Paclitaxel is a front-line agent for ovarian cancer chemotherapy, along with the platinum agents. Derived from the Pacific yew tree, Taxus brevifolia, paclitaxel has covered significant ground from the initial discovery of its antineoplastic properties to clinical applications in many forms of human cancers, including ovarian cancer. Although much has been published about the unique mechanism of action of this agent, several issues remain to be resolved. Finding the appropriate dosage schedule for paclitaxel in chemo-naïve and recurrent ovarian cancer, defining the role of paclitaxel in maintenance chemotherapy, and elucidating the mechanisms of taxane resistance are areas of intense research. Newer forms of taxanes are being manufactured to avoid troublesome adverse effects and to improve clinical efficacy. These issues are reviewed in detail in this paper with an emphasis on clinically relevant evidence-based information. © 2010 Kumar et al, publisher and licensee Dove Medical Press Ltd.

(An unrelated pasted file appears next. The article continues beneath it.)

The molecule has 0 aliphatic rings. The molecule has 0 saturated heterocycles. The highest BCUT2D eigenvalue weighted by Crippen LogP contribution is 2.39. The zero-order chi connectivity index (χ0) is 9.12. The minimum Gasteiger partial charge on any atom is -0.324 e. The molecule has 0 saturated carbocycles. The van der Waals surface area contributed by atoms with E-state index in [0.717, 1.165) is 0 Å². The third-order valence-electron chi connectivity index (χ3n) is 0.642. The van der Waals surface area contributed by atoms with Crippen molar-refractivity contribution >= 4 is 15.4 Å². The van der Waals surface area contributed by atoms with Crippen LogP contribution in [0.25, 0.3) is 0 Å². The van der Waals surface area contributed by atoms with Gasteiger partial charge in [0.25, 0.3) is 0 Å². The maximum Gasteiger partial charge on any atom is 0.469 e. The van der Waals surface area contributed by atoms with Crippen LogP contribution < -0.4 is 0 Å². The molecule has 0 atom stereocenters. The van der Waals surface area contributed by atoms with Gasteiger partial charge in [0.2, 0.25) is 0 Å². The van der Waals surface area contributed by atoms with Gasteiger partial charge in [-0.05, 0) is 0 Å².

Kumar, S., Mahdi, H., Bryant, C., Shah, J. P., Garg, G., & Munkarah, A. (2010). Clinical trials and progress with paclitaxel in ovarian cancer. International Journal of Women’s Health. https://doi.org/10.2147/IJWH.S7012